How to Help a Teething Baby
How to Help a Teething Baby
For centuries, grandmas and doctors have chalked up night waking to teething pain. There’s no question, teething can make gums throb—and make your child want to bite on everything to help push the tooth through the surface. But is this really pain...or just discomfort?
Signs a Baby is Teething
Common symptoms and signs that a baby is teething include:
- Red gums. Those teeth are trying to push their way out!
- Irritability and disrupted sleep. Getting teeth isn't pleasant! Your little one might be a little grumpier as a result.
- Increased biting and sucking. When your baby is teething you may notice them biting or sucking on toys or even their fingers to relieve the pressure.
- Decreased appetite. Mouth pain might make chomping on food less appealing.
- Drooling. When your baby is teething they may start to drool more, which in turn, can cause diarrhea.
- Runny nose. Some babies have a runny nose during teething.
- Ear pulling. You may notice your baby pulling on their ears to relieve the pressure and pain they’re feeling.
- Mild fever. A baby that is teething may have an elevated body temperature that is commonly referred to as “teething fever.”
- Mild rash around the mouth. If you notice that your baby is drooling more because of teething, then make sure to wipe away the drool to lower the chances of your child getting a rash around their mouth.
How Long Does Teething Last?
In truth, teething happens—on and off—for many months. So the pain can’t be so bad, or all kids would be up every night for months. Besides, most kids show no pain during the day. In short, teething is usually just an annoyance: A bit of throbbing that is easy to ignore during the day, but a bit more bothersome when lying flat in a dark, quiet room. (Find out when to expect Baby's first tooth.)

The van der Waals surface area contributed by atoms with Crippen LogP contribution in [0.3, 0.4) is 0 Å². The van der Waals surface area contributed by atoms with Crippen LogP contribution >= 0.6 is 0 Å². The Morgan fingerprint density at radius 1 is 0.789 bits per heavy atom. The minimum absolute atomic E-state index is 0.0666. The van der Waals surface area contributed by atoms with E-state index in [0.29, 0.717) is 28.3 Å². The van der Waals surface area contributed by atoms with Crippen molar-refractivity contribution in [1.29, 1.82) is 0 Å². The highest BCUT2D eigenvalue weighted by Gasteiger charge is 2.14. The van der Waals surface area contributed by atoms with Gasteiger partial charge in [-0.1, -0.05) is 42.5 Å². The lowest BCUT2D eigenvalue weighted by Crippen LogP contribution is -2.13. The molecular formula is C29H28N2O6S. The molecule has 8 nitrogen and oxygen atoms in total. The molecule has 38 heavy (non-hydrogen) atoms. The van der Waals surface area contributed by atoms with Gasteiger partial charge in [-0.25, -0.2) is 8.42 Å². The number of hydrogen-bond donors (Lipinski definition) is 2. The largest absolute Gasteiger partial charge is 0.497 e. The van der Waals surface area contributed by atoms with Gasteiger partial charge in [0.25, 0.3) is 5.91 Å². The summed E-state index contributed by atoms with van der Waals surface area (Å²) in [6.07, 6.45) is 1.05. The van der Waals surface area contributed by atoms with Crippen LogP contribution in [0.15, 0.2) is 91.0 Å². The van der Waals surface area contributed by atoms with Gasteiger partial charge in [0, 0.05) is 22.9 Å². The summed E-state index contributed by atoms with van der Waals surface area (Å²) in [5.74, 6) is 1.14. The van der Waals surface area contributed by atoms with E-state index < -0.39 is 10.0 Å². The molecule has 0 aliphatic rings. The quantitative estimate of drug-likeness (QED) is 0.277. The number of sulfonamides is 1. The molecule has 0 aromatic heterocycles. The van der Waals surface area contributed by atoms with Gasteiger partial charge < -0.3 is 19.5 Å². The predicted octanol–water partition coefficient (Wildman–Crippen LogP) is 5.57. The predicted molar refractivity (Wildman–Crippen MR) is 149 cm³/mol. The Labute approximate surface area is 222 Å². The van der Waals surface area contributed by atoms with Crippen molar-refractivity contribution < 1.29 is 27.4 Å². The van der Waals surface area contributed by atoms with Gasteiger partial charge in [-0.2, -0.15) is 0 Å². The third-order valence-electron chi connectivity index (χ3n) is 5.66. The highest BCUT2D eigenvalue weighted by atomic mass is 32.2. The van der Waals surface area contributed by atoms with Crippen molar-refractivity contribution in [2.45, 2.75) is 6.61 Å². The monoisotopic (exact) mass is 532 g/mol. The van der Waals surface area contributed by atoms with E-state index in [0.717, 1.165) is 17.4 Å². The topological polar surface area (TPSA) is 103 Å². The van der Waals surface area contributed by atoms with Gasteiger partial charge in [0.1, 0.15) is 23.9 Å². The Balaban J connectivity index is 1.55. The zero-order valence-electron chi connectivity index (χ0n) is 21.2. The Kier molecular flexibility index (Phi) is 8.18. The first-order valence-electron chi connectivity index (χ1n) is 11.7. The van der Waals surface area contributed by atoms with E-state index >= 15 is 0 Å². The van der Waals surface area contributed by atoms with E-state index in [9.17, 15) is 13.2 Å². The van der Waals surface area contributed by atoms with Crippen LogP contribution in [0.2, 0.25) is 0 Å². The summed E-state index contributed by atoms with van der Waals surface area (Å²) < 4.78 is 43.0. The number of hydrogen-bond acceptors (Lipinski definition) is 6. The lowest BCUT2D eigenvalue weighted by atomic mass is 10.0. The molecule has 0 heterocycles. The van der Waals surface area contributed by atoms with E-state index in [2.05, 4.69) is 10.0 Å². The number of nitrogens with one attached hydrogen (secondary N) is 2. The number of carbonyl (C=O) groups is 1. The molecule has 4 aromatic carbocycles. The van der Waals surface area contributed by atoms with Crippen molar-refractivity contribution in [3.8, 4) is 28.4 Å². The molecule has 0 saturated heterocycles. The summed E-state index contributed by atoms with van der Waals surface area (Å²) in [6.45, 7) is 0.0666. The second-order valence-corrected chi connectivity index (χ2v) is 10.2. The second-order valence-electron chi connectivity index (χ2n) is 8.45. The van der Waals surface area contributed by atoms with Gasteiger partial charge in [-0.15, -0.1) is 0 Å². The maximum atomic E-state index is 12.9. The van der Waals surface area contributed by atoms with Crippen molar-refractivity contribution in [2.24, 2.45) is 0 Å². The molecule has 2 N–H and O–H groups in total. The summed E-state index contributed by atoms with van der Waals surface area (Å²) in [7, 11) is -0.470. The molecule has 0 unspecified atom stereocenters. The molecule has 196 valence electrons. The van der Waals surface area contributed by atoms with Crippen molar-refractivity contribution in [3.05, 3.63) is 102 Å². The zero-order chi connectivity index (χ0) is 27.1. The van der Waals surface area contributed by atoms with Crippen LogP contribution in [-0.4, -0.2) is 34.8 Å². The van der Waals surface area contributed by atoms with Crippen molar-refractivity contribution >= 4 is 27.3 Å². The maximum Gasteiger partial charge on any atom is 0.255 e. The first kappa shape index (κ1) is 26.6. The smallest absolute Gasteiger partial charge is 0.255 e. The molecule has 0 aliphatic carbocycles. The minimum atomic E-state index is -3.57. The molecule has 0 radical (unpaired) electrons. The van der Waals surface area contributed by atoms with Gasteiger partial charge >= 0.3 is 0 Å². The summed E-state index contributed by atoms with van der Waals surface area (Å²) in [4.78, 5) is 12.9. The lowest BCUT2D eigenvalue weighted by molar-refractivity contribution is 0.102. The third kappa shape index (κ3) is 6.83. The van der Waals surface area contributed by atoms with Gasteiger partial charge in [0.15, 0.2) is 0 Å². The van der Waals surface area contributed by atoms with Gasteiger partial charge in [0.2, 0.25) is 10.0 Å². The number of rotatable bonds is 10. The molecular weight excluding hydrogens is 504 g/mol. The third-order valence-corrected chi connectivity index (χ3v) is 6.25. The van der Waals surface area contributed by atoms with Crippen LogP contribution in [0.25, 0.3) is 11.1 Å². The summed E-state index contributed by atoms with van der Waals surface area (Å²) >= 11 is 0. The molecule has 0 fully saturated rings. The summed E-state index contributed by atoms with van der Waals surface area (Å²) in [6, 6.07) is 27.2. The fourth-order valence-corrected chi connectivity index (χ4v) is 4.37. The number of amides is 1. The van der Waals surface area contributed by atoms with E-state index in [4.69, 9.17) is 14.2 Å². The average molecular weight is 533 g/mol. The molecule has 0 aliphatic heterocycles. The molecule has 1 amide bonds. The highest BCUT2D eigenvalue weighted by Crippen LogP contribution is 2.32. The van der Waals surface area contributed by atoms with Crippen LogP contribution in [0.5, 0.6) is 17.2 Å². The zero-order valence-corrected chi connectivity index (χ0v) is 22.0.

How to Soothe a Teething Baby at Night
The good news is good, rumbly white noise is usually all you need to distract your baby and help her sleep right though crummy-feeling gums.
Should You Use Tylenol for Teething?
However, if you think discomfort is keeping your child awake, ask your doctor about giving a proper dose of ibuprofen or acetaminophen 30 minutes before bed (it takes a little time to work). (Learn more about pain relievers for babies.)
Teething Home Remedies
And, if you know that your child is going through teething, keep a few wash clothes in the freezer—whose corner was dipped in apple juice and then frozen—to let your munchkin chew on to help the throbbing while you’re waiting for the medicine to work. (Learn more about amber teething necklaces and other home teething remedies.)
Final Thoughts: How to Help a Teething Baby
Teething can be an uncomfortable time for your baby! The above tips should be able to help your teething baby find a little relief, but if the fussiness doesn’t subside or isn’t a side effect of teething, check out my book The Happiest Baby on the Block for more tips you need to help soothe your baby.
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Disclaimer: The information on our site is NOT medical advice for any specific person or condition. It is only meant as general information. If you have any medical questions and concerns about your child or yourself, please contact your health provider.